I have a new granddaughter arriving soon. That much-anticipated event and early signs of spring have me summoning up my earlier career as a librarian. It’s time to get this baby’s bookcase filled – with books about the garden, of course.
There are many fine picture books for young children – see list that follows – but I’m starting with my two favorites: Barbara Cooney’s "Miss Rumphius" and Peter Brown's "The Curious Garden." In addition to the authors also being the illustrators, the books have a similar theme: gardens make the world better.
Ms. Cooney, who died in 2000, is among the most celebrated American children’s book author-illustrators and the winner of two Caldecott Medals, the annual prize given for the “most distinguished American picture book.” "Miss Rumphius" won the National Book Award in 1983.
Calling the story one of “the closest to her heart,” Cooney writes of a little girl who sets three goals for when she grows up: to visit faraway places, to come home and live by the sea, and to do something to make the world more beautiful.
She eventually fulfills all three goals, but it is the third, making the world more beautiful, that is the most difficult. Until, that is, she discovers that the wind has spread the seeds of her lupines and decides to help nature by sowing lupine seeds wherever she walks until there are so many blooms that she becomes known as the Lupine Lady.
It’s a warm, charming story, gloriously illustrated in acrylic and color pencil. A classic.
Peter Brown, with four picture books under his belt, promises to have a notable career. "The Curious Garden" is a fictional account of the wonderful new garden – High Line Park – that has been created on an abandoned elevated railway over lower Manhattan.
In Brown’s version, a curious young boy named Liam discovers struggling plants on a rail bed and decides to help them grow. In time, the plants take on a life of their own, spread throughout the city, and transform it from gray to green.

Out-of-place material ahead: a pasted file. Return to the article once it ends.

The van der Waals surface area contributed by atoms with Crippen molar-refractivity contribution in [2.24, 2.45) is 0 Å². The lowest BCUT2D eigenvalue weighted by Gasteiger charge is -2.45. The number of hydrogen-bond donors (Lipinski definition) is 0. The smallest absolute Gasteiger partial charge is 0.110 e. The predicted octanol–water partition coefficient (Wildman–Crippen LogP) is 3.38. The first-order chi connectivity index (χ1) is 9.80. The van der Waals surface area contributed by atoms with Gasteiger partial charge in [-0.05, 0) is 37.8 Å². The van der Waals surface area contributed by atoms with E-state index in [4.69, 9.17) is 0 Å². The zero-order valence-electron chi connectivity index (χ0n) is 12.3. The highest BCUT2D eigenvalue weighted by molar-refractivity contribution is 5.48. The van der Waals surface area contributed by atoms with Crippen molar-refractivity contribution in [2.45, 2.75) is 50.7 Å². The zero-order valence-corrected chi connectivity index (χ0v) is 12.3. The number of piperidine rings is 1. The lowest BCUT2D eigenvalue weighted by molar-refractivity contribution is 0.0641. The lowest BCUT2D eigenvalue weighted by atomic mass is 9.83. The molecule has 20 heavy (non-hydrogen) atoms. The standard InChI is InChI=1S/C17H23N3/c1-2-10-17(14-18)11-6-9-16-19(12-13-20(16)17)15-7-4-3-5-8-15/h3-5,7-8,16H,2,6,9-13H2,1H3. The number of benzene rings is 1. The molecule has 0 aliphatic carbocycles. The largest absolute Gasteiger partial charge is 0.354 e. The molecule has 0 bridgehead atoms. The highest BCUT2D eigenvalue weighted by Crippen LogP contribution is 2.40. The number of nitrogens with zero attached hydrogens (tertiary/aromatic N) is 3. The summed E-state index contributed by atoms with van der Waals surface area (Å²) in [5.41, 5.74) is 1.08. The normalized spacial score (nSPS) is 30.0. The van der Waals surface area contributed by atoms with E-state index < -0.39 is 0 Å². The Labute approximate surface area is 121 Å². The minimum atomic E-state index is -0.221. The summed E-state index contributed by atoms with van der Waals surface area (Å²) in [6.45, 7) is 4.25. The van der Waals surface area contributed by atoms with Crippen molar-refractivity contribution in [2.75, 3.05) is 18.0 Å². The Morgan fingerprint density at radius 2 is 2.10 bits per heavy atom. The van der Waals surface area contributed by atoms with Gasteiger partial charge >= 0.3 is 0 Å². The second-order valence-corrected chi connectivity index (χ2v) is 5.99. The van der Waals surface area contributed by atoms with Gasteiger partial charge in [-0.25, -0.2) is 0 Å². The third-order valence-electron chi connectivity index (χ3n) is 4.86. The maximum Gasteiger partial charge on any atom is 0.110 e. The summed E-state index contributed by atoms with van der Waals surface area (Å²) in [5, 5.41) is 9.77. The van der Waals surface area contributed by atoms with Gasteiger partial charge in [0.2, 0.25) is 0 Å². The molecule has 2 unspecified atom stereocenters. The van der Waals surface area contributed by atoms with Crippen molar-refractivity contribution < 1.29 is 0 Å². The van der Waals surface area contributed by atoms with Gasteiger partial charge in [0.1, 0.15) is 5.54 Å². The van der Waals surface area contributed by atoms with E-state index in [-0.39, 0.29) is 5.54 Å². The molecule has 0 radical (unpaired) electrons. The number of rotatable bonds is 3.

And new gardeners pop up as well as new plants. Like the Lupine Lady, Liam not only makes the world more beautiful, he illustrates what a difference one gardener can make. Lively illustrations done in acrylic and gouache. A new classic.
If you’re looking to fill a bookcase, consider the following titles, all picture books written for young children. Many are available in paperback and as board books as well as in hardcover. (And if you have favorite books to interest kids in gardening, do mention them in a comment below.)
• The Carrot Seed by Krauss, Ruth.
• The Gardener by Sarah Stewart and David Small.
• City Green by DyAnne DiSalvo-Ryan
• The Imaginary Garden by Andrew Larsen and Irene Luxbacher.
• Growing Vegetable Soup by Lois Ehlert.
• Too Many Pumpkins by Linda White.
• Flower Garden by Eve Bunting and Kathryn Hewett.
• Sunflower House by Eve Bunting and Kathryn Hewett.
• Quiet in the Garden by Aliki.
Karan Davis Cutler is one of nine garden writers who blog regularly at Diggin’ It. She's a former magazine editor and newspaper columnist and the author of scores of garden articles and more than a dozen books, including “Burpee - The Complete Flower Gardener” and “Herb Gardening for Dummies.” She now struggles to garden in the unyieldingly dense clay of Addison County, Vt., on the shore of Lake Champlain, where she is working on a book about gardening to attract birds and other wildlife.
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